Darren Bates thought he'd hit pay dirt when he wiggled his way out of the unfriendly confines of Hancock County Jail in Georgia last summer and fled to Philadelphia - away from imminent and unpleasant legal proceedings.
In Philadelphia, the escaped auto-theft convict enjoyed his newfound freedom by hanging out on MySpace, the social networking site, free from law enforcement - or so he thought.
Now Bates is back in Georgia facing multiple charges after police tracked him down via his MySpace page.
Law enforcement might not be everywhere, but police increasingly are following young adults and criminals on Internet sites like MySpace, where they seek out the Darren Bateses of the world who use their own names and inadvertently (and sometimes not so inadvertently) spill the beans about their criminal pursuits.
It's well known that sexual predators do much of their hunting online, where unsuspecting youths gather. And law enforcement is making its presence felt on these sites, trying to stop predators before they connect with children. But it's not just sexual predators who look for trouble on the Web. Drug addicts talk about their fixes online, and evidence of myriad crimes is waiting for police officers willing to log on.
"It's a necessity," said Todd Shipley, director of training services for the National Consortium for Justice Information and Statistics, who instructs officers on fighting computer crime. "The fact is that there's so much crime being committed through the use of the Internet that it's something law enforcement can't avoid anymore," he said. "And it's going to become more a part of law enforcement in the near future - more than it has in the past - simply because they've got to keep up with what's going on in the world. Everybody is moving to the Internet, even the criminals."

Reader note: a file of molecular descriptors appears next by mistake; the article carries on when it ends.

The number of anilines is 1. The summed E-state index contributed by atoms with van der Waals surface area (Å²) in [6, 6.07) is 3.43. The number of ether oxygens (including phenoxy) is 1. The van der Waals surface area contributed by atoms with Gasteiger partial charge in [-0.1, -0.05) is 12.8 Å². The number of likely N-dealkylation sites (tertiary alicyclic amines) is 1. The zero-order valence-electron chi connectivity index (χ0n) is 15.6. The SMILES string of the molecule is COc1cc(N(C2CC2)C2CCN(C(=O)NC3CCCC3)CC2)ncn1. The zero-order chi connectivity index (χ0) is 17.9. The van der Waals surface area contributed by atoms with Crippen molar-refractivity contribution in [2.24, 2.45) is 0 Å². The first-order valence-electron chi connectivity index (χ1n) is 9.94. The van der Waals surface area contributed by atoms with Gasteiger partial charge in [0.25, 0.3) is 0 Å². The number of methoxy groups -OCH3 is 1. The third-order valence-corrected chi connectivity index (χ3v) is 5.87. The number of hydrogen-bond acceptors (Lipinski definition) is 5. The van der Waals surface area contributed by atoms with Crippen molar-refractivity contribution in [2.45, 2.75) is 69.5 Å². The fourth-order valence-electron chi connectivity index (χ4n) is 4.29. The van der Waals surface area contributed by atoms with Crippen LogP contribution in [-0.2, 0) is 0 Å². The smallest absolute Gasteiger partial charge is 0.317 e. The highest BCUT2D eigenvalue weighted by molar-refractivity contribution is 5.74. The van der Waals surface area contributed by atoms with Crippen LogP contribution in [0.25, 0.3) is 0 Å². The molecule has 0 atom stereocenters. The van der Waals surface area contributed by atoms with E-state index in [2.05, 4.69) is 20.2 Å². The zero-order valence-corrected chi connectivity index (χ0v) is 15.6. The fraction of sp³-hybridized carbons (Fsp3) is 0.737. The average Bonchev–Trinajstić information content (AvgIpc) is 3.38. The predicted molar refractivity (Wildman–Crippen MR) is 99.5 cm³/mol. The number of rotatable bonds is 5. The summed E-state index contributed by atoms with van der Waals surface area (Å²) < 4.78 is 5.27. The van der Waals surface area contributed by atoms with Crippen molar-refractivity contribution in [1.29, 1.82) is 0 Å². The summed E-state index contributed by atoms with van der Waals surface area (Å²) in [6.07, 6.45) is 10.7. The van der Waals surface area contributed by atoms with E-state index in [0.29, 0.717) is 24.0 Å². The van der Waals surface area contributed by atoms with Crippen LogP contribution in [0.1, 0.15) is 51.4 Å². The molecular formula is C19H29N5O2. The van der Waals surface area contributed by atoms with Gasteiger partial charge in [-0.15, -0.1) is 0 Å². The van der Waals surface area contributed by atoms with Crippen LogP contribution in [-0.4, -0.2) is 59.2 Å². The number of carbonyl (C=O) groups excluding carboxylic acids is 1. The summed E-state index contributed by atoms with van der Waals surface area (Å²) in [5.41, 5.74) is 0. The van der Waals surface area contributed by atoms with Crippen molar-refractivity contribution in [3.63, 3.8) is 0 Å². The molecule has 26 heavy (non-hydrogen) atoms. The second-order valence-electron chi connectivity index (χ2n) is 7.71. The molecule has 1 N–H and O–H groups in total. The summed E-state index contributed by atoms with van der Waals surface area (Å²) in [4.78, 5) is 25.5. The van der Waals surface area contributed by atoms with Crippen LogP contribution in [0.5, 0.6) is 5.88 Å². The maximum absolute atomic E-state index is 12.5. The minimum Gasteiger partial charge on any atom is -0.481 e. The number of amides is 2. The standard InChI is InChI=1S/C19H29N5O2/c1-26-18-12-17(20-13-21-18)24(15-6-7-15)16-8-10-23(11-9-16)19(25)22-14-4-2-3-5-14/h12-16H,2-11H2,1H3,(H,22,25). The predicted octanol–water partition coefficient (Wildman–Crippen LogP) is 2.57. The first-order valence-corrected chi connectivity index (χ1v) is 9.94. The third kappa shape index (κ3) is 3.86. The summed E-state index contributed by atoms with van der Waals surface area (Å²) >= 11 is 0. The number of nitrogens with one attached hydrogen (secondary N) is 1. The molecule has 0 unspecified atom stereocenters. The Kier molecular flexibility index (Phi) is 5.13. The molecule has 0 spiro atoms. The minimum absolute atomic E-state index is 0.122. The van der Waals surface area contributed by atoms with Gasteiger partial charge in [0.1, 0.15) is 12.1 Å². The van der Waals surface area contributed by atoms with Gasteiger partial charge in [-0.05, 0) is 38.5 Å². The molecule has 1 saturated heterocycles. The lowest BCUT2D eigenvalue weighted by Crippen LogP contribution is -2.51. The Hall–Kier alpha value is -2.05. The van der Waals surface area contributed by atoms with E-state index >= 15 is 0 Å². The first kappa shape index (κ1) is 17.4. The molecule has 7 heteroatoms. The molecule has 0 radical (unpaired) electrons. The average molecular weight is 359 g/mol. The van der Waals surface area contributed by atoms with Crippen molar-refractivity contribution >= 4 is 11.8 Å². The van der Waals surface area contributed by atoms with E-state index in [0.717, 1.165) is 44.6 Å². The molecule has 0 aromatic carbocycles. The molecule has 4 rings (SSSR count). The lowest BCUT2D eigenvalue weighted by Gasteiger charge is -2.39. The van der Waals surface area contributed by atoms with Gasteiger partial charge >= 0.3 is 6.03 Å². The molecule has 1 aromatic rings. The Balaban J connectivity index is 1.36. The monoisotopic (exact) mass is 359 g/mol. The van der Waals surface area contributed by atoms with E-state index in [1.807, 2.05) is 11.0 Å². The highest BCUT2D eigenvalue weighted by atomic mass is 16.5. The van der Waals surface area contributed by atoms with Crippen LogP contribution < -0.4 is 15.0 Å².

A growing number of officers use the Internet to turn the tables on crooks.
In Nevada County, Calif., police recently logged onto MySpace and investigated a rapist by viewing his page and reading his habits.
Massachusetts police posted a video on YouTube showing two men using a stolen credit card to buy stuff at Home Depot. The idea was to get as many eyes on the video as possible in the hope that somebody would recognize the men and call police. It worked.
Police in south Florida had the same idea in February, streaming video on YouTube of a man in his 20s who was seen with a 78-year-old woman shortly before she was murdered. The rationale is that the same young people who might recognize the man are more likely to be viewing YouTube than watching the evening news.
At Penn State University, campus police busted a party and cited underage drinkers after learning about the party on Facebook, another popular social Web site. The surprise visit didn't go over well with the students, but their public information is fair game. There's no reasonable expectation of privacy when posting on the Internet.
Of course, police also are in tune with the online auctions and phishing scams, and they even peruse eBay and other sites for stolen property. If they find it, they set up a buyer and make an arrest.
"On the corporate side, investigators are using the Internet to investigate stolen property," Shipley said. "Big companies that deal with a large amount of product theft find the suspects and are buying back their property online and are conducting investigations that way."
Even homicide and domestic violence can be linked to the Internet. "We've had the occasional case where it's a domestic violence situation, and the person will write about what they want to do to this person in an e-mail, send them